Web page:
‘We will stand for all and kneel for the only one – God’: York County Sheriff comments on kneeling during National Anthem

South Carolina News

York County Sheriff Kevin Tolson (Facebook)

YORK COUNTY, S.C. (FOX 46 CHARLOTTE) – York County Sheriff Kevin Tolson took to social media Sunday night to comment on taking a knee during the National Anthem following the Carolina Panthers season-opener 34-30 loss to the Las Vegas Raiders.

Eight Panthers knelt for the national anthem on Sunday, including Teddy Bridgewater, while nine others raised their fist in protest of racial injustice before the game at Bank of America Stadium. The Raiders stood side-by-side for the national anthem with no demonstrations.

Among the other Carolina players who knelt for the anthem were Kawann Short, Anderson, Stephen Weatherly, Yetur Gross-Matos, Pride Jr., Bravvion Roy, and Brian Burns. Linebacker Shaq Thompson was among those who raised his fist.

Both teams stood earlier for the playing of “Lift Every Voice and Sing.”

Following Sunday’s game, York County Sheriff Kevin Tolson released this statement on Facebook:

“As your Sheriff of York County, here is my position on taking a knee during the National Anthem. Our flag was created out of unity – 50 stars for 50 states. It represents the melting pot of all of the many great men and women who have made this country mixed and beautiful.

I will bow (or kneel) for one entity and one entity only – my God. For those of you who want to kneel or bow for the flag during the anthem, just know that you are kneeling or bowing for our God who STANDS for peace, unity and love for all – regardless of race, gender or nationality.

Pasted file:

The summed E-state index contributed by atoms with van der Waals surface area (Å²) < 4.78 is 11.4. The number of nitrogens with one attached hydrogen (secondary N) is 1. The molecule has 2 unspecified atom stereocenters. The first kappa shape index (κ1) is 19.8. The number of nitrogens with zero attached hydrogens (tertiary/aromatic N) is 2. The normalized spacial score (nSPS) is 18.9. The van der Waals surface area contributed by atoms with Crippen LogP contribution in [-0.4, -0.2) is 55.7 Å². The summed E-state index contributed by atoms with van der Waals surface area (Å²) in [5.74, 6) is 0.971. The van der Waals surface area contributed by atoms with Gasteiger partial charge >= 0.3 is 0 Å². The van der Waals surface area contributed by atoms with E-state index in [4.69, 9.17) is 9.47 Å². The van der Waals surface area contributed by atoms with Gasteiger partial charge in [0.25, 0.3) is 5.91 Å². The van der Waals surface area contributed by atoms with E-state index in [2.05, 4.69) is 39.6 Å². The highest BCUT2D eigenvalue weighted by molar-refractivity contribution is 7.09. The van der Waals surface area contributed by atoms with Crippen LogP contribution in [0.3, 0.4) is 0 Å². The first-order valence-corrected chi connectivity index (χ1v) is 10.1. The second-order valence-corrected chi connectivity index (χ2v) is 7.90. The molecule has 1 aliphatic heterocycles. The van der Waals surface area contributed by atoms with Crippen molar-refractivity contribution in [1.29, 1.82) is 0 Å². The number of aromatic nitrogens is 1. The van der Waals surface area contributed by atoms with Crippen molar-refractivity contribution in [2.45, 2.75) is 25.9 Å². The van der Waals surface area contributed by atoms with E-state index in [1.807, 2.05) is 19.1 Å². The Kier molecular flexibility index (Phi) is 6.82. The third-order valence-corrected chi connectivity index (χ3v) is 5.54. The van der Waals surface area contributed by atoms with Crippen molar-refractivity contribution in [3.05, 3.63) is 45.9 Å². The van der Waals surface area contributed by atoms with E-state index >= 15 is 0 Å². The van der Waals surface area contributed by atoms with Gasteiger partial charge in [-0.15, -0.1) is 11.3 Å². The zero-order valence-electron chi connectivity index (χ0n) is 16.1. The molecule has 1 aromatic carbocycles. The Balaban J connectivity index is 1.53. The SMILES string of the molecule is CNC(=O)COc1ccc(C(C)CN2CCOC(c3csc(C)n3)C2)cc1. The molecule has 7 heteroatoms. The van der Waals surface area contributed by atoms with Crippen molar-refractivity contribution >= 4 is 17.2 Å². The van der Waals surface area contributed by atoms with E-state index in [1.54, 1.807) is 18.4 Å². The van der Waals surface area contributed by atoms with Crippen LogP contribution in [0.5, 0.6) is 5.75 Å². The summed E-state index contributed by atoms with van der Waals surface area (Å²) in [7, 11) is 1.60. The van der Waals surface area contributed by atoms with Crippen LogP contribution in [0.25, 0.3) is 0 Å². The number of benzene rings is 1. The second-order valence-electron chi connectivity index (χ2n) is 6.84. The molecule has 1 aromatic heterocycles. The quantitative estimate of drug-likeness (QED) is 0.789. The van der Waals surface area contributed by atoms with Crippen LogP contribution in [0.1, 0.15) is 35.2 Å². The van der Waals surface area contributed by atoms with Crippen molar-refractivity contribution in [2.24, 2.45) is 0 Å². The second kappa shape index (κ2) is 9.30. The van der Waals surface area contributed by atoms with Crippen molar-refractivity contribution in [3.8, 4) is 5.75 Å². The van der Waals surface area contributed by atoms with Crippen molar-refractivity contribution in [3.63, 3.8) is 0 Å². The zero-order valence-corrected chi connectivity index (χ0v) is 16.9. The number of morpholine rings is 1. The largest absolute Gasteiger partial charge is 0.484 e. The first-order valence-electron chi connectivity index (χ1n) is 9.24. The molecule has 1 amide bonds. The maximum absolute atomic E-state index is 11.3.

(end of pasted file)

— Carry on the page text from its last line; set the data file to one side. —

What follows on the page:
We will STAND for all and KNEEL for the only one – God. Kevin.”

More than 2,000 comments came flooding in on Facebook following Sheriff Tolson’s statement, with more than 3,000 reactions and nearly 1,000 shares.

The York County Sheriff’s Office released a follow-up statement on Monday, saying Sheriff Tolson decided to publish a statement about his views after being asked multiple times about his feelings on the matter of kneeling during the National Anthem.

Sheriff Tolson reportedly used Facebook because he “believes that his constituents have a right to know his beliefs about this social issue.”

“Sheriff Tolson understands that not everyone agrees with his opinions about this issue. The ability to listen to and respect a different opinion is one of the founding principles of our country and Sheriff Tolson hopes speaking freely will help to continue beneficial conversation and ultimately bring peace and unity to our society,” the York County Sheriff’s Office said Monday.

The sheriff’s office went on to say that Sheriff Tolson is not bound by the policies of York County Government regarding the use of social media and any statement he makes is his own.


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